The tragic loss of “starchitect” Zaha Hadid at the age of 65 has spurred publications around the globe to cover her work and her legacy. From coverage on every major news outlet on the event of her death to countless editorials about women in architecture, the coverage of this tragedy has been relentless (relentless, relentless, relentless).
Without fail, all of these articles express similar sentiments: Zaha was revolutionary, Zaha was bold, and of course, Zaha was female. In fact, the reader is bombarded by Zaha’s femaleness: Zaha was the first woman to win the Pritzker (second sentence, LA Times), first woman to win the Gold Medal (fifth sentence, The Independent), and Zaha “became the most prominent female architect in the world” (third sentence, Slate).
This is not to say anything diminutive of Zaha’s contributions to the field of architecture. Without a doubt, Zaha was one of the most influential architects of our time. Her signature design style, her bold presence and her visionary structures have redefined the field.
The Only Visionary For Women in Architecture?
However, it could not not be noticed that the media began to treat Zaha Hadid’s contributions to the built environment as finally giving women in the field a role model to aspire to. To us, this was slightly jarring, especially given the also-noteworthy current event of Denise Scott Brown being awarded the 2016 AIA Gold Medal. A search of Google News for Denise Scott Brown brings up 821 results, compared to Zaha Hadid’s 333,000.
We were not alone in this opinion. San Francisco-based Equity By Design published a statement by Sharon Portnoy, AIA where she states,
Zaha’s reality was a far cry from the realities of the rest of us… Zaha was many things, but a representative of everywoman in architecture was not one of them. Fortunately for us, there are many female groundbreakers in the field. They may not be household names… and there are not nearly enough of them.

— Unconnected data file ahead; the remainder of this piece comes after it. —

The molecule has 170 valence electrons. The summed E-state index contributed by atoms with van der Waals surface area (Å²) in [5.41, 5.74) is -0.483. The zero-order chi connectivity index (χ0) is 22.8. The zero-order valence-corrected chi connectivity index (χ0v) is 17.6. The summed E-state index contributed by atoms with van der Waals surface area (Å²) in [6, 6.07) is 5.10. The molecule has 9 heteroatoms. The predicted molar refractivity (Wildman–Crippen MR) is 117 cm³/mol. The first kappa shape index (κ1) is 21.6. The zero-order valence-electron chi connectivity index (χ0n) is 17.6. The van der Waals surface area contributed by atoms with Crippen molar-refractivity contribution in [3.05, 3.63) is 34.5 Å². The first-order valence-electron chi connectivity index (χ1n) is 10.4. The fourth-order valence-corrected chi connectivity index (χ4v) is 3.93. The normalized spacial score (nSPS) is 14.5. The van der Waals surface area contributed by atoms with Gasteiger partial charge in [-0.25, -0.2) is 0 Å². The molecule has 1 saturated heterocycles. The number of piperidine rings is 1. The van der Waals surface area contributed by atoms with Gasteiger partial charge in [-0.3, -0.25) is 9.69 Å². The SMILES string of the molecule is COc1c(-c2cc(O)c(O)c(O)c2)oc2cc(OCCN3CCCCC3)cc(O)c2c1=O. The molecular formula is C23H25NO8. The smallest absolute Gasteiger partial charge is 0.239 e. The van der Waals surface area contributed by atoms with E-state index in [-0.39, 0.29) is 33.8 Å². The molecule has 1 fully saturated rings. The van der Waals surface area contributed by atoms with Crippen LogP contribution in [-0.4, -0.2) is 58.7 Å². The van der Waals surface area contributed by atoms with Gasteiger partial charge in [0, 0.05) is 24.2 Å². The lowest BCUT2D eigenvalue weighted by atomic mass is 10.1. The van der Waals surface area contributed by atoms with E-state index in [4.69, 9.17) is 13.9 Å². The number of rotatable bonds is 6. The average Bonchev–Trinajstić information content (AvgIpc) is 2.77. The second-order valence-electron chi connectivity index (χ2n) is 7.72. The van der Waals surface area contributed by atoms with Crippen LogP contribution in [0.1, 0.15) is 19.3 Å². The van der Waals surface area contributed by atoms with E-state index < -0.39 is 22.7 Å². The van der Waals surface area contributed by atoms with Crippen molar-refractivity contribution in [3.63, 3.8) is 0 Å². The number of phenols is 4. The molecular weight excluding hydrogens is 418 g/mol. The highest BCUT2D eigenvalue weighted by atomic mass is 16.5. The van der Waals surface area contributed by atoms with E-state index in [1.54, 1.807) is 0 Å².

Maybe this disconnect was a symptom of the problems for women in architecture: while 50% of architecture school graduates are women, only 17% of architecture principals and partners are women. Across the board, women make less than their male counterparts, and drop out of the field at alarming rates.
When looking at the building industry in general, the numbers only worsen: 13.7% of civil engineers are women, 8.8% of electrical engineers, and 4.5% are mechanical engineers. The media portrayed Zaha Hadid as the shatterer of the glass ceiling, but the ceiling was clearly still there.
#WhoBuildTheWorld: Shout-Outs To Women In Design And Construction Online
For this reason, we are prompting the media to celebrate all of the female role models contributing to the built environment by tweeting the name of one woman #WhoBuiltTheWorld. You can participate by clicking any of these sample tweets to auto-share it:
- The 2016 AIA Gold Medal recipient, Denise Scott Brown, an American architect, planner, writer, educator, and principal. #WhoBuildTheWorld
- When her husband fell ill, Emily Warren Roebling taught herself engineering and led construction on the Brooklyn Bridge #WhoBuildTheWorld
We wanted to shine a spotlight on the value – and the number – of women in architecture, engineering, construction and design. Because, as our mission states, when we celebrate women’s existing contributions to the built environment, we enable future contributors.
The ultimate goal is to build momentum on the conversation that has started. While the circumstances are tragic, we are being presented with the opportunity to have an open discussion about gender and equity in architecture at last. The worst that we can do is allow the death of the world’s most prominent female architect to turn into yet another instance where women in design and construction are ignored.
We are striving for an industry in which women are not anomalies, and to achieve this, we must address the perception that they are.